Home>Articles>SB277: A Mixed Bag Of Bipartisan Provisions For Cannabis Sales, Licensees, And Taxes

Nevada State Legislature on Oct 20, 2021 (at 11:10 am, evidently). (Photo: The Nevada Globe)

SB277: A Mixed Bag Of Bipartisan Provisions For Cannabis Sales, Licensees, And Taxes

The bill more than doubles license fees, cannabis purchases, and allows felons to become licensed cannabis agents

By Kiera Sears, May 22, 2023 9:31 am

SB 277 is set to be heard again by the Senate this morning, before the Committee on Finance, in hopes that it will make its way to the Assembly prior to the conclusion of this session. The convergence of such a mixed bag of provisions doesn’t happen often and can only mean one thing–parties on opposite sides of the aisle want their own provisions bad enough to let the other side’s through.

As introduced by Senator Dallas Harris on March 14, with co-sponsor Senators Edgar Flores, Dina Neal, and Rochelle Nguyen, the bill was initially passed on April 13, but then re-read for a second time and referred to committee on April 17. 74% of opinions submitted on the bill are in support, and 25% stand opposed. Although the bill is being pushed forward with fervor, its contents have many questioning whether it will make its final pass.

While several provisions are fairly neutral in their effect, several more carry weighted implications.

As one of its more neutral provisions, SB 277 would require the Cannabis Compliance Board (CCB), prior to adopting, amending, or repealing any regulation, to consider whether the proposed action would likely have an adverse effect on the environment, and if so, whether it could implement any methods to reduce or eliminate that adverse effect, without imposing economic burdens on licensees. 

It would also remove any retail tax imposed upon medical sales.

A positive provision – for both the industry and its governing body – would be the consolidation of the medical and adult-use programs, where all adult-use cannabis establishments would become “dual-use.” The CCB would be prohibited from issuing any additional medical cannabis licenses, and would not renew those already in existence, except for those licensees which are located in “covered” local governmental jurisdiction – that is, localities which currently prohibit adult-use establishments and only authorize those that operate as medical use.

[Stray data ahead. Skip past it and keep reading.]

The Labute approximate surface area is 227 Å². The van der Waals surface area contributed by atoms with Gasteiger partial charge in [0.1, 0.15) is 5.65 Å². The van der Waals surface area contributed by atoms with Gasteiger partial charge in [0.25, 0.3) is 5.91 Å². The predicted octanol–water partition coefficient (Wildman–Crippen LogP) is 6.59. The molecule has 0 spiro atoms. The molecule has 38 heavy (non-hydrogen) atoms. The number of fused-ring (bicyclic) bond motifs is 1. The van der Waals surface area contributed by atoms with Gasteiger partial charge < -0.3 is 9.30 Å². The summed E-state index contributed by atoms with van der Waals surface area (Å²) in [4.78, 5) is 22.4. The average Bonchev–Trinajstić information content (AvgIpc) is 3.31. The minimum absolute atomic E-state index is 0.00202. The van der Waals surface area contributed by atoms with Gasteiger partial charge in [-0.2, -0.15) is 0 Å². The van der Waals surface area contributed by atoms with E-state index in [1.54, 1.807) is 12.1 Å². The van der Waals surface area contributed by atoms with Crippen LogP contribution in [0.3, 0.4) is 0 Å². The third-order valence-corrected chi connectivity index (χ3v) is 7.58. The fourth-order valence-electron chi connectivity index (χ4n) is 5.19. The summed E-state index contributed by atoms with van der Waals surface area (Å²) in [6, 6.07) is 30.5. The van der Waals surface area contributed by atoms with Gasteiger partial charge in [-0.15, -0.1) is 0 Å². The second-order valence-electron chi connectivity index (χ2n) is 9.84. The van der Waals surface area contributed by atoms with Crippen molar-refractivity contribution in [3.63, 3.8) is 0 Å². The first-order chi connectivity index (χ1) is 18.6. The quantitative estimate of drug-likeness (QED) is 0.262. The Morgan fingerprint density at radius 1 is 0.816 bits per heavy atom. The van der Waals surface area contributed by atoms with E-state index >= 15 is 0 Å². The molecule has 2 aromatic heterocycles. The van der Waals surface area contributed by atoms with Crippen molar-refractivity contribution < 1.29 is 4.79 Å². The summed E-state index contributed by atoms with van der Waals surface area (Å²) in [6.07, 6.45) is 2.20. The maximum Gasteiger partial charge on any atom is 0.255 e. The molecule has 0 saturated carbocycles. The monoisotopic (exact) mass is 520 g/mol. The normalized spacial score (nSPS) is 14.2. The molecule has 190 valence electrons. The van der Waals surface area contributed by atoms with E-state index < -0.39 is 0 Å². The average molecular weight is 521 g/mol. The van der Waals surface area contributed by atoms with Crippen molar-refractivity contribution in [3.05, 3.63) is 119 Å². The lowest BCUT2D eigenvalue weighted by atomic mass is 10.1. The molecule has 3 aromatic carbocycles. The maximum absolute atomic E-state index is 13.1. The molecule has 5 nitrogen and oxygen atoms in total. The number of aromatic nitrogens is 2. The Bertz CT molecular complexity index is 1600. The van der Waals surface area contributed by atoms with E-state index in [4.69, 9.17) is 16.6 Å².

There are only a handful of jurisdictions that still restrict adult-use establishments, and it has been a great cause for concern for license-holders within those jurisdictions. Medical use remains a limited market, and such prohibitions have not only hindered the operation of such establishments, but has also limited their profits. SB 277 would allow these licensees to continue operating solely as medical facilities, and should their jurisdictions remove the prohibition, the CCB would allow the licensee to apply to become an adult-use facility.

A less-than neutral provision of the bill seeks to increase the application fees for cannabis establishments, specifically by raising (i) the initial issuance fee for adult-use dispensaries from $20,000 to $50,000, and their renewal fees from $6,600 to $9,215; (ii) the initial issuance fee for adult-use cultivations from $30,000 to $33,000, and their renewal fees from $10,000 to $11,054; (iii) the initial issuance fee for adult-use productions from $10,000 to $13,000, and their renewal fees from $3,300 to $4,414; and finally, (iv) the initial issuance of adult-use testing labs from $15,000 to $20,000, and their renewal fees from $5,000 to $8,000.

The bill would allow a retail facility to have more than one entrance, so long as each entrance remains secure, and, here comes what could be considered a rather controversial provision:  it would remove the statutory requirement that an adult-use dispensary cannot sell a consumer more than one ounce of cannabis at a time. Upon passage of the bill, a person over the age of 21 years would legally be authorized to possess, at any one time, 2 ½ oz of cannabis, and ¼ oz of concentrated cannabis.

While the jury might be split on allowing such amounts, all are lying in wait to see what comes of the final provision included in this bill: eliminating a requirement that has been included since the beginning of the cannabis program in 2014 – a person applying to become a cannabis establishment agent shall not have been convicted of an excluded felony offense, which is to say a conviction that constitutes a category A felony, or convictions for two or more offenses that constitute a felony if committed in this State.

With the CCB becoming considerably more conservative in each passing year, it seems contrary to agenda to now become so liberal with its application requirements.  Do we care if an agent has committed a felony? Should it matter so long as the operation is legal? Or is it still important that we only allow law-abiding citizens to participate in this quasi-legal market?



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Kiera Sears
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